3. It can kill motivation – Think back on my example above about my failed rank advancement. Did I make huge strides that month and continue to grow every month after that? Absolutely! I’ve reorganized how I promote my business and I’m seeing some of the biggest paychecks I’ve ever had! But when I focus on my disappointment instead of my victories, I feel so unmotivated. I struggle to do my daily tasks or stay on top of communication with my team and potentials. I mean, what’s the point? Or that performance I didn’t sing in? Makes me want to quit singing altogether. Dwelling on disappointment is a great way to get stuck in a rut. And in all honesty, the only person you are hurting by quitting is you. Everyone else will move on, but you will be forced to deal with the consequences of your decision.

So how do we try to prevent disappointment in the first place? There is a word I repeated in each of the examples at the beginning of this post: expect.


Most of the time, we have to deal with disappointment because of unmet expectations. And honestly? They are often unrealistic expectations! For instance, when I was a new mother of two…was it realistic for me to think I could be as hands on with my toddler as I’ve always been while snuggling 24/7 with my newborn? Absolutely not! It was only after I realized how unrealistic I was being, that my disappointment subsided. And when I could see clearly again, I recognized that just because one, or both, of my girls was crying, didn’t mean they were disappointed with me. It simply meant they wanted my attention and would gladly take whatever I was able to give them.

Expecting my husband to read my mind and meet my every need? Completely unrealistic! That’s not his job…that’s His job. I don’t know why it’s so hard to actually ask for help, but, since I have an amazing husband, if I did ask, he would help in a heartbeat! Grab the baby? Done. Go pick up dinner? What would I like? Let me sleep? He’s taking the girls to a park. Communication is key to dispelling disappointment.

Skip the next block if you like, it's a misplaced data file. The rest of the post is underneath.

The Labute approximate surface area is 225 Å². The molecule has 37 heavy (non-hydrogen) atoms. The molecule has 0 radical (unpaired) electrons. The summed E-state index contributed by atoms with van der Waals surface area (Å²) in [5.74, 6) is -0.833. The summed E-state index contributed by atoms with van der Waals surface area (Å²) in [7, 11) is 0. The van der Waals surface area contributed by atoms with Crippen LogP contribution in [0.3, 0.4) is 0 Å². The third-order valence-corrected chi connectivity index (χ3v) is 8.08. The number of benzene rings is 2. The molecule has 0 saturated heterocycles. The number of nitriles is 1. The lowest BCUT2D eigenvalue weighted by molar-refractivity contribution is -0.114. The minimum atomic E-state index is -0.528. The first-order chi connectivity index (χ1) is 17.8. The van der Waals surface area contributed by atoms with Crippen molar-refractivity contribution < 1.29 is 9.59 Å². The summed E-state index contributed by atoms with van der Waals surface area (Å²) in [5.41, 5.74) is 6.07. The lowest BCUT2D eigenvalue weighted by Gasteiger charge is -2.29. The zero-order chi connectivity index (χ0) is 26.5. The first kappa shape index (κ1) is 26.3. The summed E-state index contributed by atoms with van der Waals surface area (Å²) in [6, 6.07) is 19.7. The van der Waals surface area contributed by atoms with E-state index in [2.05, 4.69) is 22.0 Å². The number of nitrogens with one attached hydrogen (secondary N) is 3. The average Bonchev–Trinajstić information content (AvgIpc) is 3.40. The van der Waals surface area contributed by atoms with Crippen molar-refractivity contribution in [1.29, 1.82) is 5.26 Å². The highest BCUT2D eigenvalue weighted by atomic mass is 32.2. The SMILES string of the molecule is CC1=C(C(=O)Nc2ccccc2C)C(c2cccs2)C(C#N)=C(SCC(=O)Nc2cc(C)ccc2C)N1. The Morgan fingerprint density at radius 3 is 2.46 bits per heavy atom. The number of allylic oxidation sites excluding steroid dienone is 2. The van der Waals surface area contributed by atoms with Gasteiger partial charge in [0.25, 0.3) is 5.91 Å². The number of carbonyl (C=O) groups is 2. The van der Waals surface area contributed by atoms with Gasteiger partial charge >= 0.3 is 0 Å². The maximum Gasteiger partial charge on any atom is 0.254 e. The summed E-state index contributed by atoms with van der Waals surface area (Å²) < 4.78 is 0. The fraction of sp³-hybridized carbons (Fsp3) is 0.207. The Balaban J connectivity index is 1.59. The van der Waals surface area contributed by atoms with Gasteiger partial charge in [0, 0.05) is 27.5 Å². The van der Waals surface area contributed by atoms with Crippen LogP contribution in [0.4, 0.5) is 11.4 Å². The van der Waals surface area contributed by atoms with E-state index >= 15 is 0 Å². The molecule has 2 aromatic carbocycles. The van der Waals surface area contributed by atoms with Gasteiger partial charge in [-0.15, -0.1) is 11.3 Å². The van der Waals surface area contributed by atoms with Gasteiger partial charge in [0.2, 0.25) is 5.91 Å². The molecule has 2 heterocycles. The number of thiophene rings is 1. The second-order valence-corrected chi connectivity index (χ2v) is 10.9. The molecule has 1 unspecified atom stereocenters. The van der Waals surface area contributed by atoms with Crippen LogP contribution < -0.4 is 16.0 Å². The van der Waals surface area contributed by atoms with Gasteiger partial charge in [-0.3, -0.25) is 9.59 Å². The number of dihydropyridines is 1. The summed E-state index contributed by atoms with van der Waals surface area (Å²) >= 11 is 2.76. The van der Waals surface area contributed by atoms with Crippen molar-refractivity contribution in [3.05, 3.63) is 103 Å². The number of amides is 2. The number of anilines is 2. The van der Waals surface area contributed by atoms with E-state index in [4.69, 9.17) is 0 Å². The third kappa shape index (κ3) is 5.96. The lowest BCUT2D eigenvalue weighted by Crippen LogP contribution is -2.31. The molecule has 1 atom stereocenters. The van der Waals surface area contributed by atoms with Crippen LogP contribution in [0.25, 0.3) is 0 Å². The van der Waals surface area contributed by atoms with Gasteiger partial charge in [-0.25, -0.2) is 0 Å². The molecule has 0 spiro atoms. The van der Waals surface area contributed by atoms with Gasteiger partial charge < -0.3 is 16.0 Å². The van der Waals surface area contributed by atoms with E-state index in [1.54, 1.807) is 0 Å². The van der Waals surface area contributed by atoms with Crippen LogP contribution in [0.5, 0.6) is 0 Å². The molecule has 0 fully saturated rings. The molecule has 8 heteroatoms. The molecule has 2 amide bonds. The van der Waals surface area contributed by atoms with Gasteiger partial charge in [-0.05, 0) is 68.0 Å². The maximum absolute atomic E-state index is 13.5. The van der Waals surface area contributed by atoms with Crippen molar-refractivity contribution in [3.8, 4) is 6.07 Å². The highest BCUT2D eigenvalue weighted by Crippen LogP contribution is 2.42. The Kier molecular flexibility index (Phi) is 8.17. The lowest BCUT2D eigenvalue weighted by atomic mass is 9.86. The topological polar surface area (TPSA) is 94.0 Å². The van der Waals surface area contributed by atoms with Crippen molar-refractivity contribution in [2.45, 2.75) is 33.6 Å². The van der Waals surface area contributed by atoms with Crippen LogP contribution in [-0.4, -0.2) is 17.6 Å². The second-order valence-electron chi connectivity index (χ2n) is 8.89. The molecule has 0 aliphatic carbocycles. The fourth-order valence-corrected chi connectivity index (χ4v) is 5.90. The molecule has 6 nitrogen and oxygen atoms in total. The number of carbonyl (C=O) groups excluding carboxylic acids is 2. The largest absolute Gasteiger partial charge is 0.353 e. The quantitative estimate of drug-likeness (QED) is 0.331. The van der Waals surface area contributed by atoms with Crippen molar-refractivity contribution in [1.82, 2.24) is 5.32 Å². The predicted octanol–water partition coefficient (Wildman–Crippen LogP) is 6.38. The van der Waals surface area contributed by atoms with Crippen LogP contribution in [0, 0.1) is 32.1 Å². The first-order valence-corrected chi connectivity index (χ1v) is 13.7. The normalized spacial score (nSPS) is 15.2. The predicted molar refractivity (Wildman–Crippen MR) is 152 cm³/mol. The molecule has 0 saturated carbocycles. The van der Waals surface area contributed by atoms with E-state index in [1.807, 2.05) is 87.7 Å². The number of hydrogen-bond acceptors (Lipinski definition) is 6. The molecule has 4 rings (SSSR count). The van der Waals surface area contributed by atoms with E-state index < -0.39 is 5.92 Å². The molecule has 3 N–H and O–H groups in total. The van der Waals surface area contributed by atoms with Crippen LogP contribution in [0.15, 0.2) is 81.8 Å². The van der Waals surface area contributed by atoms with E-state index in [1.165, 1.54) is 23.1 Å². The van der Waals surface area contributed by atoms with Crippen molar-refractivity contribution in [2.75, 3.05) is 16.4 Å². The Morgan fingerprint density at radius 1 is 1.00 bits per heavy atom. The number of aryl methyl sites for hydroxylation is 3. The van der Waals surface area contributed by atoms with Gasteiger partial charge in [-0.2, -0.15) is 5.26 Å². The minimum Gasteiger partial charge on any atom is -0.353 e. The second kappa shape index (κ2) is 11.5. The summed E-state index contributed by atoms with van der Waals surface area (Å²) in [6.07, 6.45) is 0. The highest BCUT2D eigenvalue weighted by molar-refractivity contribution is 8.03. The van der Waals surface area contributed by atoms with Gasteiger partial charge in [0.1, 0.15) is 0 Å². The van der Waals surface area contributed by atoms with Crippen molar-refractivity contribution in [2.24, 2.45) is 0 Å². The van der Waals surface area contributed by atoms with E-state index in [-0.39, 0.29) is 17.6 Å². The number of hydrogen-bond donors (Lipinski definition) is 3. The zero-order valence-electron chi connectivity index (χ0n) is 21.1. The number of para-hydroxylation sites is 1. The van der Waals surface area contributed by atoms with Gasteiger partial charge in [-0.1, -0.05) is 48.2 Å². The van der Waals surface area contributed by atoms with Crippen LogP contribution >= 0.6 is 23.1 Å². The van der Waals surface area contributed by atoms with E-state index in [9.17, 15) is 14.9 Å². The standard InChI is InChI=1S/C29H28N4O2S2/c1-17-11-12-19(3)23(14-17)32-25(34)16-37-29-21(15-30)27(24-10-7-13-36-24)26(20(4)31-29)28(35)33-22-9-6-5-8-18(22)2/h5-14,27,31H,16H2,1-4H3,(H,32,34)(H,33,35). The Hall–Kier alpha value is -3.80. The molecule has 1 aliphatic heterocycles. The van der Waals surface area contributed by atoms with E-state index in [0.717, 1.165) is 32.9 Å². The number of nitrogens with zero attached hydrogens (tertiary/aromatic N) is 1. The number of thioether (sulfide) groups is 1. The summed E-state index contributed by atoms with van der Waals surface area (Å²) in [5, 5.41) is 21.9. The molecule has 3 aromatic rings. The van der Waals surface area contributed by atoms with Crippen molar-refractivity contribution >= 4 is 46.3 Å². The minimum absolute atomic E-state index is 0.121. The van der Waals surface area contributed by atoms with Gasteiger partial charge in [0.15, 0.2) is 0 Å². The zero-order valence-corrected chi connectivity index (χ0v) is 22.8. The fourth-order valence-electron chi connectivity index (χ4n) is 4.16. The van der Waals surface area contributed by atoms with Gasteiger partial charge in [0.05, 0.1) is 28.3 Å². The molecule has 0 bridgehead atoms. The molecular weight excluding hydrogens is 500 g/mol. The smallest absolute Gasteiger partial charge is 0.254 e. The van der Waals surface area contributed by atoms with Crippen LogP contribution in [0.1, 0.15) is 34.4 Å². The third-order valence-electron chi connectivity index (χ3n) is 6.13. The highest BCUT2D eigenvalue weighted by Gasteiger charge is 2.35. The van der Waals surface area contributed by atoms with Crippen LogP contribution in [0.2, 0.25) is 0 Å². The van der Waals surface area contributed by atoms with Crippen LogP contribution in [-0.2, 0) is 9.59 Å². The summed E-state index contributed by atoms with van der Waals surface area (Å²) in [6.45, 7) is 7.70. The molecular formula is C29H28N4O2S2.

But those times when our expectations ARE realistic? Like that getting that promotion or bonus? Or being invited to that play date or drinks with the girls? Those are a little harder to get over. But again, it’s our choice what we do with it. Let it harden our hearts and turn us towards bitterness? Or talk about our disappointment and choose to move on.

I pray you choose (and I choose) to put your disappointment behind you and move forward, away from bitterness. When I struggle, I love turning to the Bible for comfort. Here are a few verses that help me heal from disappointment:

  • “For I know the plans I have for you,” says the Lord. “They are plans for good and not for disaster, to give you a future and a hope.” -Jeremiah 29:11
  • “Weeping may last through the night, but joy comes with the morning.” -Psalm 30:5
  • “The Lord is near to the brokenhearted and saves the crushed in spirit.” -Psalm 34:18
  • “Give your burdens to the Lord, and he will take care of you. He will not permit the godly to slip and fall.” -Psalm 55:22
  • “Wait patiently for the Lord. Be brave and courageous. Yes, wait patiently for the Lord.” -Psalms 27:14
  • “This is the day the Lord has made. We will rejoice and be glad in it.” -Psalm 118:24

What are some ways you choose to deal with your disappointment?

Lord, bless this busyness ~ Jenn